Thread: women in fire

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    Lightbulb women in fire

    I am VERY interested in becoming a firefighter and parameddic. I am a rookie when it comes to this though. what does one have to do to be a firefighter? I am already an EMT, but I am afraid that me being a woman, it will hinder my chances on being on a dept. in terms of stregth and agility. What steps do/should I take in order to maximize my potential? What kind of training should I do? what is the agility test like for those who have gone through it? Can someone help me in acheiving this goal?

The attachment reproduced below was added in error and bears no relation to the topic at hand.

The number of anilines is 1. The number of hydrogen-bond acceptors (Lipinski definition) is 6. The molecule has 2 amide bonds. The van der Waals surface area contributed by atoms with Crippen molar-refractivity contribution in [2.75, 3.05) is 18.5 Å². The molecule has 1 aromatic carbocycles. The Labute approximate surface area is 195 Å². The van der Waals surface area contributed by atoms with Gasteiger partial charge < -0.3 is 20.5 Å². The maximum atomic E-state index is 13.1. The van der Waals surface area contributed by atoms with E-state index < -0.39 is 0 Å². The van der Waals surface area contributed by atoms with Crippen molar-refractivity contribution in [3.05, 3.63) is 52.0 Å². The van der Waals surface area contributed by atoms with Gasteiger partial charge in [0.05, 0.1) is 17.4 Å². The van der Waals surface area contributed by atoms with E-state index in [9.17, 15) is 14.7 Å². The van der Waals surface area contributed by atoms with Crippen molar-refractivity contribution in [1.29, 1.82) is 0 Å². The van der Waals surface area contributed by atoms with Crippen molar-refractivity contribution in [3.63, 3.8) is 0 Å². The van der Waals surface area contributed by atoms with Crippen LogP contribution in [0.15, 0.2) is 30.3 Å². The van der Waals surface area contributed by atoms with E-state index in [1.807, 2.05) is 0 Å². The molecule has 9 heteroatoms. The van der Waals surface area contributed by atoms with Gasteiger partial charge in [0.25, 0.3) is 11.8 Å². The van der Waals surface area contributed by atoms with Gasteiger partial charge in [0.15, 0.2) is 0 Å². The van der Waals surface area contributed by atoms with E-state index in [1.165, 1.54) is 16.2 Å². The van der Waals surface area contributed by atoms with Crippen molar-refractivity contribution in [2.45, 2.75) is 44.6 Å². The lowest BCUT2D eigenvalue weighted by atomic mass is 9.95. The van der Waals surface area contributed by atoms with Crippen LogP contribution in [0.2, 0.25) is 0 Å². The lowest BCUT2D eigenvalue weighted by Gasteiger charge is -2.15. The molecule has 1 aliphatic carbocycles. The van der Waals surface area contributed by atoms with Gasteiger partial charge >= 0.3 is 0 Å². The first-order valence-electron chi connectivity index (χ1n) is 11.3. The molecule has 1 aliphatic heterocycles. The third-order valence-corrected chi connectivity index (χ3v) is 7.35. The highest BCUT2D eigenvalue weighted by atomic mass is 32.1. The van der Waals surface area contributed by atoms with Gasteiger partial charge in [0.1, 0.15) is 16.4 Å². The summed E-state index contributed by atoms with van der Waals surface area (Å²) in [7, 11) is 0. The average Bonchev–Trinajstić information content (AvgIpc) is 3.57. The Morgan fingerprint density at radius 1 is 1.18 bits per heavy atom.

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    Hi. There are many women in the fire service today. You just have to train hard like anyone else. Most men in the fire service have no problems with female firefighters. Your EMT status will help you a lot. Don't let it expire. You should get on a good strength training program with someone who knows what they are doing. If you know any FF's ask them if they can help you or know someone that could. As far as training, get whatever you can. You could possibly go ahead and try and get in a Firefighter 1 class (if your state has Firefighter 1). Also, try to join a volunteer dept. that's nearby for experience and training. If you're to young to join, see if they have an explorers program for your age. Hope this helps!